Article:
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The Power of Three: Mangroves, Seagrass, and Coral Reefs
The Power of three: Mangroves, seagrass and coral reefs. This article highlights the synergistic protection services provided by the three habitats. This was posted in Facebook and has reached the highest engagement.

The Power of Three: Mangroves, Seagrass, and Coral Reefs

Although Mangroves, seagrass and coral reefs are all productive and important ecosystems, they also represent the most threatened ecosystems globally. In the Philippines, these ecosystems are often conserved as individual habitats, but we must take note that together these three provide more services than an individual or any two of them combined. In addition, these three are not isolated systems, and they actually help and protect each other from disturbance such as pollution and climate change.

Many coral reef fish use different habitats, and in some they use different habitats in each life stage (Jaxion-Harm et. Al, 2012). Most fish stayed in coral reefs in their adult stage, while juvenilles stayed in seagrass and mangroves. To take for example, According to Honda et. Al (2013) more than 20% of commercial fish species used multiple habitats, highlighting the importance of including different habitat types within marine protected areas and conserving fisheries .  90% of fish in mangrove areas used multiple habitats, further demonstrating the key role of transplanted mangroves as a reef fish habitat in the Philippines. This highlights he importance of maintaining habitat connectivity among these three ecosystems. According to Green et. Al (2013.), connectivity is the demographic linking of local populations through dispersal of pelagic larvae and movement of juveniles or adults.

Moreover, it is also noted in several studies that mangroves and seagrass are key protectors of coral reefs from bleaching and ocean acidification (Yates et. Al 2014). Coral reefs are highly threatened by increasing temperatures and due to climate change and may even cause mass bleaching events (Apistar et., 2012). Mangroves and seagrass absorb large amounts of CO2 (which is a a greenhouse gas that contributes to global warming), as well as filters nutrients and litter, and reduces the pH of the water. Mangroves shaded areas to have 0% bleaching of corals compared to mangrove unshaded areas, as well as their roots becoming substrates for coral recruitment in dry and humid seasons.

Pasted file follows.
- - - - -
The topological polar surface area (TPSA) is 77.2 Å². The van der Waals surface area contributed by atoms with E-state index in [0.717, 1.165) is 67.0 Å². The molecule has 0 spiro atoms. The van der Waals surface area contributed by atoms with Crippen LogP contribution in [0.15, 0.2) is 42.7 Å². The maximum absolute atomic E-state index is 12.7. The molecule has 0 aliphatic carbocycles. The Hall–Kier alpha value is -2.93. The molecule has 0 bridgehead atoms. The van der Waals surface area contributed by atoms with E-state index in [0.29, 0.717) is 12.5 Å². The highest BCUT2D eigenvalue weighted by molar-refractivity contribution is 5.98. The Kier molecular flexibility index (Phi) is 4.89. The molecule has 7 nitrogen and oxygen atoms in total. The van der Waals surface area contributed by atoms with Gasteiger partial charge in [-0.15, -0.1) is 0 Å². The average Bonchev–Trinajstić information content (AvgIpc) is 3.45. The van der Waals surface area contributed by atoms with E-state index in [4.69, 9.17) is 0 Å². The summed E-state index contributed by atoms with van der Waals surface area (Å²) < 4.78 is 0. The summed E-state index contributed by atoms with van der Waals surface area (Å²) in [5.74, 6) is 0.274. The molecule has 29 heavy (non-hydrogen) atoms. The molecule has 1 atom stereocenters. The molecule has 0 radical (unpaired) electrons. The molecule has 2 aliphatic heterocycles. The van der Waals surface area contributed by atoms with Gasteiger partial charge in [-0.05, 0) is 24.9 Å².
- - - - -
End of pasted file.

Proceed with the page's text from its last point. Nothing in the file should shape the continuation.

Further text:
CCEF acknowledges the synergistic effect of the services provided by these ecosystems and is dedicated to protecting these coastal resources through science based coastal resource management, and IEC.



Apistar, D., N. Setiasih, 2012. How to Assess Coral Bleaching in Your Community, Coastal Conservation and Education Foundation, Inc., Cebu City,Philippines.

Green, A., White, A., Kilarski, S. (Eds.) 2013. Designing marine protected area networks to achieve fisheries, biodiversity, and climate change objectives in tropical ecosystems: A practitioner guide. The Nature Conservancy, and the USAID Coral Triangle Support Partnership, Cebu City, Philippines. viii + 35 pp.

Honda, Kentaro & Nakamura, Yohei & Nakaoka, Masahiro & Uy, Wilfredo & Fortes, Miguel. (2013). Habitat Use by Fishes in Coral Reefs, Seagrass Beds and Mangrove Habitats in the Philippines. PloS one. 8. e65735. 10.1371/journal.pone.0065735.

Jaxion-Harm, Jessica & Saunders, James & Speight, Martin. (2012). Distribution of fish in seagrass, mangroves and coral reefs: Life-stage dependent habitat use in Honduras. Revista de biología tropical. 60. 683-98. 10.15517/rbt.v60i2.3984.

Yates, K. K., Rogers, C. S., Herlan, J. J., Brooks, G. R., Smiley, N. A., and Larson, R. A.: Diverse coral communities in mangrove habitats suggest a novel refuge from climate change, Biogeosciences, 11, 4321-4337,, 2014.

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